Viewers are flocking to the worlds of The Hobbit and Downton Abbey. • The Hobbit: An Unexpected Journey, Peter Jackson's prequel to The Lord of the Rings trilogy, broke December opening-weekend box office records, and Downton Abbey, PBS's hit show, drew 5.4 million viewers for its Season 2 finale. • What's the appeal? • Some say it's the acclaimed directors or the award-winning cinematography. I say it's the food. Whether it's the comforting meals of Middle-earth or the glamorous Grantham dinner parties, we can't help wanting just a taste. • Now's your chance to pretend you live in a cozy hobbit hole or a glamorous British mansion (your choice) by having a themed meal party with fellow fans.
In theaters now
To re-create Bilbo's hobbit hole, just remember what made it so welcoming — the food, of course.
In Chapter 1, Bilbo prepares a meal for Gandalf and the dwarves that is similar to high tea, a meal the British working classes might have at the end of the day. Invite some fellow Anglophiles to share this comfort food, and you'll feel like you're in Middle-earth in no time. Plus, it's easy to decorate for the occasion. Just hang this sign on your front door (every dwarf will know what it means): "Burglar wants a good job, plenty of Excitement and reasonable Reward." Don't worry about what your neighbors think. (Bilbo had trouble with his, too.)
Start by offering your guests a cup of hot English breakfast tea or a cold beer. Serve some sliced, cold roasted chicken from your local grocery store. (Or roast one yourself if you're so inclined.) It's one of Gandalf's requested foods, and everybody knows that if you create a spread fit for wizards, one is bound to show up. Next, toss a mixed salad with sliced hard-boiled eggs and season with oil and vinegar dressing. It's a healthy addition to an otherwise sweet meal.
That brings me to Bilbo's favorite portion of the tea: seed cakes, which he liked to save for an after-supper treat. You can serve guests your own twist on his recipe by baking a lemon poppy seed cake. Unlike Bilbo, you won't have to worry about running out of cakes, because you'll have plenty of baked goods for your guests to sample. It's just not high tea without some buttered scones. If you want to make the dwarves happy (they'll show up whether you invite them or not), offer raspberry jam on the side. Finally, a warm apple tart with sliced cheddar cheese will complete the meal. If you really want authenticity, offer your guests some pipes and practice blowing smoke rings before a roaring fire. Who needs Middle-earth when you can enjoy all of its treats, without worrying about dragons?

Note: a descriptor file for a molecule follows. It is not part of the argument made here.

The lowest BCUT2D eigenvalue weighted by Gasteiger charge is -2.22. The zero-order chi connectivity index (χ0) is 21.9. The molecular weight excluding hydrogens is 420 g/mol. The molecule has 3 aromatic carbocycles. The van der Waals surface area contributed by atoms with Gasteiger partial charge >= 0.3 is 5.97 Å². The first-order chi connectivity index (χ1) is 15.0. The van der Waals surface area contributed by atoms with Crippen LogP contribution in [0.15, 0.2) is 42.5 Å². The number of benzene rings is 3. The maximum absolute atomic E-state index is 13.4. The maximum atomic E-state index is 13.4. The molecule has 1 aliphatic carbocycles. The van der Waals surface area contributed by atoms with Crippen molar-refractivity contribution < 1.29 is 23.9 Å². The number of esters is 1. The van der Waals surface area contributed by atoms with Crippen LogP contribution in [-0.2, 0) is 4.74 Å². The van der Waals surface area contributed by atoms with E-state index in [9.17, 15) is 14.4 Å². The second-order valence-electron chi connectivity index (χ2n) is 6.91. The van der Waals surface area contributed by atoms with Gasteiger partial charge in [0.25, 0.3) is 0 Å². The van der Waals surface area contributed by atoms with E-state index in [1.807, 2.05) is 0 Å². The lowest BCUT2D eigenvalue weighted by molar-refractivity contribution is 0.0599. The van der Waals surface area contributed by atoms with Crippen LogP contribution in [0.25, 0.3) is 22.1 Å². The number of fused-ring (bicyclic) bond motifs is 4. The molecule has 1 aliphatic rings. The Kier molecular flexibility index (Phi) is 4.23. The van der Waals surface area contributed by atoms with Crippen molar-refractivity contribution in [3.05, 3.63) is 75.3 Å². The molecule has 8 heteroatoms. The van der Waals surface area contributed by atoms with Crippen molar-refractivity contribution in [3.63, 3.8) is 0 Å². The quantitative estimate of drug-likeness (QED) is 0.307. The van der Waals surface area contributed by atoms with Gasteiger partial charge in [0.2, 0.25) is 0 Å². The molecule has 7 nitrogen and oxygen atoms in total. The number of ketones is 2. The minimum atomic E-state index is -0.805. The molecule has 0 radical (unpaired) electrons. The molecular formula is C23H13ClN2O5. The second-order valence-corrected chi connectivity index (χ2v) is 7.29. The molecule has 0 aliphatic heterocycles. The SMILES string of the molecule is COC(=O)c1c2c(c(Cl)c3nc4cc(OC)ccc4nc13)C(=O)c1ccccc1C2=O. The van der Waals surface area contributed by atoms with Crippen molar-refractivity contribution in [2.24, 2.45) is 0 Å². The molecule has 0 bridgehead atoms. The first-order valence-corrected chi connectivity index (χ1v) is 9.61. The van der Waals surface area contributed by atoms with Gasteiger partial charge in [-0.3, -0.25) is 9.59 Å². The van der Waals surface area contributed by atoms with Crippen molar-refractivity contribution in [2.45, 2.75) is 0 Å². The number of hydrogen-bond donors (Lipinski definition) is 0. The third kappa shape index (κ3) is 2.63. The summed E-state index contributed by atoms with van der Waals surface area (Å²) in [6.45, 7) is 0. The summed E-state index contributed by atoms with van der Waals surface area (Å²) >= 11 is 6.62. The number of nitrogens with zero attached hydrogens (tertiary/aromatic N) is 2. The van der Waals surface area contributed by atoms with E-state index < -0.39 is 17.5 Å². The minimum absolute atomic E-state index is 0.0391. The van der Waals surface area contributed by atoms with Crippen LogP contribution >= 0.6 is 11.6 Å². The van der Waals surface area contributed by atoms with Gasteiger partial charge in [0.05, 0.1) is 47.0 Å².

Returns Sunday on PBS
Downton Abbey enthusiasts, the wait is almost over. While fans overseas have already devoured Season 3, we've endured yet another four months without even a glimpse of our favorite British family. Now that Downton is about to reach American shores on Sunday, it's time to celebrate with a high-class dinner party that would make even the Dowager Countess (Maggie Smith) nod in approval.
Although a traditional dinner party at Downton would call for up to 22 courses, we've streamlined the menu to a more manageable size. After all, not everybody has a Mrs. Patmore (Lesley Nicol) to cook for them. To echo the lavish feel of the show — half its appeal comes from its gorgeous costumes and sets — ask guests to dress in elegant evening wear. You can pretend that Anna (Joanne Froggatt) is there to help you put on your red silk chiffon dress. Let's face it, we all wish we had a lady's maid like her, to help us do our hair and hide the occasional dead body. Fine china and flickering candlelight will help transport your guests into the early 20th century, when people like the Dowager Countess still feared the dangerous vapors of electricity.
You will begin your elegant dinner with a first course of leek and parsnip soup with caviar and black-pepper cream, which can be prepared up to a week before your party and refrigerated (a big advantage when you don't have a Downton-sized kitchen staff). For the meat and vegetable courses, serve a balsamic-glazed London broil and oven-roasted asparagus. These dishes are so easy to make, even kitchen maid Daisy (Sophie McShera) couldn't mess them up. (Despite her growing talent in the kitchen, I'm still not ready to overlook the episode where she confused household poison with a chopped egg garnish. Had the poison made it upstairs, there may never have been a second season!) Toast with a glass of cabernet sauvignon. After dinner, treat your guests to a chocolate ginger cake with bourbon sauce. If any dessert can capture the decadence of the Grantham lifestyle, this would be it.
As you prepare for your dinner, just remember, confidence is key. You are the mistress of the house. As the Dowager Countess would say, "Don't be defeatist, dear. It's so middle class."